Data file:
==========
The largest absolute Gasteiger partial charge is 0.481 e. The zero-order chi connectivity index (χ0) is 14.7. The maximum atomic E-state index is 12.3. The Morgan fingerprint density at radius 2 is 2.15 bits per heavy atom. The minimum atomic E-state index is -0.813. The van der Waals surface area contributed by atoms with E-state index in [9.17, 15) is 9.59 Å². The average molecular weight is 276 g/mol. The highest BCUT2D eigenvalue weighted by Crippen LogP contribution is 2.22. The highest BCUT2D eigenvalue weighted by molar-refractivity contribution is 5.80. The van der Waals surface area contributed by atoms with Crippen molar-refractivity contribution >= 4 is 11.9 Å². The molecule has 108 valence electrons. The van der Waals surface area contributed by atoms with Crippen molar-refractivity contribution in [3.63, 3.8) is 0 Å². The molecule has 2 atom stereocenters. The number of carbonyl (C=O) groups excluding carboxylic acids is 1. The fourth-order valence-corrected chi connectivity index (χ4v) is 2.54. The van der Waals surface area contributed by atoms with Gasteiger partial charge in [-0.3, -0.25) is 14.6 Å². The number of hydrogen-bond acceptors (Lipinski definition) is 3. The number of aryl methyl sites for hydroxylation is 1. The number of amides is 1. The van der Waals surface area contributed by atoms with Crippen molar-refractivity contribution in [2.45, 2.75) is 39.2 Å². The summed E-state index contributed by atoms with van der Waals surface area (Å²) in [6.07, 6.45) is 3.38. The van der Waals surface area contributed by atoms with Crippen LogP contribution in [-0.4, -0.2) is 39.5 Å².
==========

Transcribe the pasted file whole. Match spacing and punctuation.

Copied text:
The largest absolute Gasteiger partial charge is 0.481 e. The zero-order chi connectivity index (χ0) is 14.7. The maximum atomic E-state index is 12.3. The Morgan fingerprint density at radius 2 is 2.15 bits per heavy atom. The minimum atomic E-state index is -0.813. The van der Waals surface area contributed by atoms with E-state index in [9.17, 15) is 9.59 Å². The average molecular weight is 276 g/mol. The highest BCUT2D eigenvalue weighted by Crippen LogP contribution is 2.22. The highest BCUT2D eigenvalue weighted by molar-refractivity contribution is 5.80. The van der Waals surface area contributed by atoms with Crippen molar-refractivity contribution >= 4 is 11.9 Å². The molecule has 108 valence electrons. The van der Waals surface area contributed by atoms with Crippen molar-refractivity contribution in [3.63, 3.8) is 0 Å². The molecule has 2 atom stereocenters. The number of carbonyl (C=O) groups excluding carboxylic acids is 1. The fourth-order valence-corrected chi connectivity index (χ4v) is 2.54. The van der Waals surface area contributed by atoms with Gasteiger partial charge in [-0.3, -0.25) is 14.6 Å². The number of hydrogen-bond acceptors (Lipinski definition) is 3. The number of aryl methyl sites for hydroxylation is 1. The number of amides is 1. The van der Waals surface area contributed by atoms with Crippen molar-refractivity contribution in [2.45, 2.75) is 39.2 Å². The summed E-state index contributed by atoms with van der Waals surface area (Å²) in [6.07, 6.45) is 3.38. The van der Waals surface area contributed by atoms with Crippen LogP contribution in [-0.4, -0.2) is 39.5 Å².